• 97% of householder applications are approved and a majority are not altered during the processing of an application;
  • The rules should be changed to remove single storey rear extensions from the requirement to get planning permission wherever possible and to allow householders greater freedom to make minor alterations without the need for planning permission; and
  • a 20-25% (ie circa 4,000 applications per annum) reduction in householder planning applications is realistic without unacceptable risks to public amenity.

10. This paper is divided into two further parts, Part 2 summarises the main proposed changes and highlights general issues of the new approach. Part 3 explains each of the new Classes in turn. There are questions throughout and these are listed at Annex A. Annex B includes a draft version of the proposed amendments to the 1992 Order. Annex C includes a draft circular that would provide guidance on the proposed amendments. Respondents are advised to read the consultation paper, Annex B and Annex C before answering the questions. A partial Business and Regulatory Impact Assessment and a draft Equality Impact Assessment are in Annex D and E.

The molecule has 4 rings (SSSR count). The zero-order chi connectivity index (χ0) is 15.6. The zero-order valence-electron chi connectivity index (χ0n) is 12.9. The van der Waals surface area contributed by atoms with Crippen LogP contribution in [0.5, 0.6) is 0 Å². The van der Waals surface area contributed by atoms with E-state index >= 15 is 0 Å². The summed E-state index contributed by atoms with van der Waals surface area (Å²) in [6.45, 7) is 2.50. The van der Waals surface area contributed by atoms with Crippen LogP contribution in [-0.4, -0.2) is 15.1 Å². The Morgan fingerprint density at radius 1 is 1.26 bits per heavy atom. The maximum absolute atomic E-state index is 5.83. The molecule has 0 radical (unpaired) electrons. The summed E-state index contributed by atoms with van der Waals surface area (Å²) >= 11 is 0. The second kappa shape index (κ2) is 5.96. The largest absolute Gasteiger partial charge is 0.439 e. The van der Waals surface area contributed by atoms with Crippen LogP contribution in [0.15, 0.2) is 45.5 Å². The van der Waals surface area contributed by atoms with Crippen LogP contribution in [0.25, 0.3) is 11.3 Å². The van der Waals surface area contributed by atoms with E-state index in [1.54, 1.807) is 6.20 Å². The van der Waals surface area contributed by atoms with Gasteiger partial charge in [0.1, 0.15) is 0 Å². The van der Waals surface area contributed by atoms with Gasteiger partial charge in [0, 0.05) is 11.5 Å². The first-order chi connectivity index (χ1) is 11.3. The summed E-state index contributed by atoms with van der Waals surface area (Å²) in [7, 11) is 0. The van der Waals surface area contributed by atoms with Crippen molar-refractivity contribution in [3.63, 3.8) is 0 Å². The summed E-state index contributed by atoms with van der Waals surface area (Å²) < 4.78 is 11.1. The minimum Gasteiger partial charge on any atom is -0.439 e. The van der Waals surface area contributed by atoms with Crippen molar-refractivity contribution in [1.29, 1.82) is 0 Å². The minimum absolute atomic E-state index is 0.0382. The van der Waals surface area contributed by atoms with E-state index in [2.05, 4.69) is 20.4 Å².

11. We are inviting written responses to this consultation paper by 14 January 2011. Details of how to respond can be found in Annex F.

Next Steps

12. The results of this consultation will be used to refine the statutory instrument, Equality Impact Assessment and the Partial Business and Regulatory Impact Assessment. As part of this process we will work with the renewable industry to ensure that the order effectively incorporates the micro-generation amendments introduced in 2009 5 as well as those consulted upon earlier this year 6.